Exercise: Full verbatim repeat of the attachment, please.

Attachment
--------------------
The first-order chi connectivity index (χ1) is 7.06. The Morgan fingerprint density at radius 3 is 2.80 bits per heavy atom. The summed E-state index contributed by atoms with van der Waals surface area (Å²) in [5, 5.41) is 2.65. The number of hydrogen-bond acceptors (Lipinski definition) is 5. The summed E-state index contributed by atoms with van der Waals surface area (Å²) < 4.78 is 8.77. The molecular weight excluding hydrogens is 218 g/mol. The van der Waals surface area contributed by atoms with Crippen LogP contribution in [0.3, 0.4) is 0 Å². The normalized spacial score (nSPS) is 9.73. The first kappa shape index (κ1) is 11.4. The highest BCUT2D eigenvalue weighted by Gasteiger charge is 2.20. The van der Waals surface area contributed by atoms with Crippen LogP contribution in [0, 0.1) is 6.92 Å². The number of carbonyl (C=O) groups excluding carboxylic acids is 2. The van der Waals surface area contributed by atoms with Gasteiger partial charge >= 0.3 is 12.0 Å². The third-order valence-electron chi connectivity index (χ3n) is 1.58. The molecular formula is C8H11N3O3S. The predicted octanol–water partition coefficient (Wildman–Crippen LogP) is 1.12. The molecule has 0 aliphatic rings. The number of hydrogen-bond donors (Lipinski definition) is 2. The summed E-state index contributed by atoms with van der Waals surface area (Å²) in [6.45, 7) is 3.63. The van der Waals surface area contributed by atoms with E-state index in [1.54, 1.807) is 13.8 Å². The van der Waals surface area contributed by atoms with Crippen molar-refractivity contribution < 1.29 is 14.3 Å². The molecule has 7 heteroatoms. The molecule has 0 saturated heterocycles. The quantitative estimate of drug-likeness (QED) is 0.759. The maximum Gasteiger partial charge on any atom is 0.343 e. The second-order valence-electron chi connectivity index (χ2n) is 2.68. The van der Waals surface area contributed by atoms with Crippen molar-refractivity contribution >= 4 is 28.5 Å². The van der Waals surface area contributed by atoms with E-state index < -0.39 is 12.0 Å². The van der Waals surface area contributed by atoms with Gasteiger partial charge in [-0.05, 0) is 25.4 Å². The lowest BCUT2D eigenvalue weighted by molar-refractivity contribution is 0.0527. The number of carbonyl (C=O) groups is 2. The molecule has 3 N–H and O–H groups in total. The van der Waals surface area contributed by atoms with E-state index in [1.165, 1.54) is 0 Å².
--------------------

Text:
The first-order chi connectivity index (χ1) is 7.06. The Morgan fingerprint density at radius 3 is 2.80 bits per heavy atom. The summed E-state index contributed by atoms with van der Waals surface area (Å²) in [5, 5.41) is 2.65. The number of hydrogen-bond acceptors (Lipinski definition) is 5. The summed E-state index contributed by atoms with van der Waals surface area (Å²) < 4.78 is 8.77. The molecular weight excluding hydrogens is 218 g/mol. The van der Waals surface area contributed by atoms with Crippen LogP contribution in [0.3, 0.4) is 0 Å². The normalized spacial score (nSPS) is 9.73. The first kappa shape index (κ1) is 11.4. The highest BCUT2D eigenvalue weighted by Gasteiger charge is 2.20. The van der Waals surface area contributed by atoms with Crippen LogP contribution in [0, 0.1) is 6.92 Å². The number of carbonyl (C=O) groups excluding carboxylic acids is 2. The van der Waals surface area contributed by atoms with Gasteiger partial charge >= 0.3 is 12.0 Å². The third-order valence-electron chi connectivity index (χ3n) is 1.58. The molecular formula is C8H11N3O3S. The predicted octanol–water partition coefficient (Wildman–Crippen LogP) is 1.12. The molecule has 0 aliphatic rings. The number of hydrogen-bond donors (Lipinski definition) is 2. The summed E-state index contributed by atoms with van der Waals surface area (Å²) in [6.45, 7) is 3.63. The van der Waals surface area contributed by atoms with E-state index in [1.54, 1.807) is 13.8 Å². The van der Waals surface area contributed by atoms with Crippen molar-refractivity contribution < 1.29 is 14.3 Å². The molecule has 7 heteroatoms. The molecule has 0 saturated heterocycles. The quantitative estimate of drug-likeness (QED) is 0.759. The maximum Gasteiger partial charge on any atom is 0.343 e. The second-order valence-electron chi connectivity index (χ2n) is 2.68. The van der Waals surface area contributed by atoms with Crippen molar-refractivity contribution >= 4 is 28.5 Å². The van der Waals surface area contributed by atoms with E-state index < -0.39 is 12.0 Å². The van der Waals surface area contributed by atoms with Gasteiger partial charge in [-0.05, 0) is 25.4 Å². The lowest BCUT2D eigenvalue weighted by molar-refractivity contribution is 0.0527. The number of carbonyl (C=O) groups is 2. The molecule has 3 N–H and O–H groups in total. The van der Waals surface area contributed by atoms with E-state index in [1.165, 1.54) is 0 Å².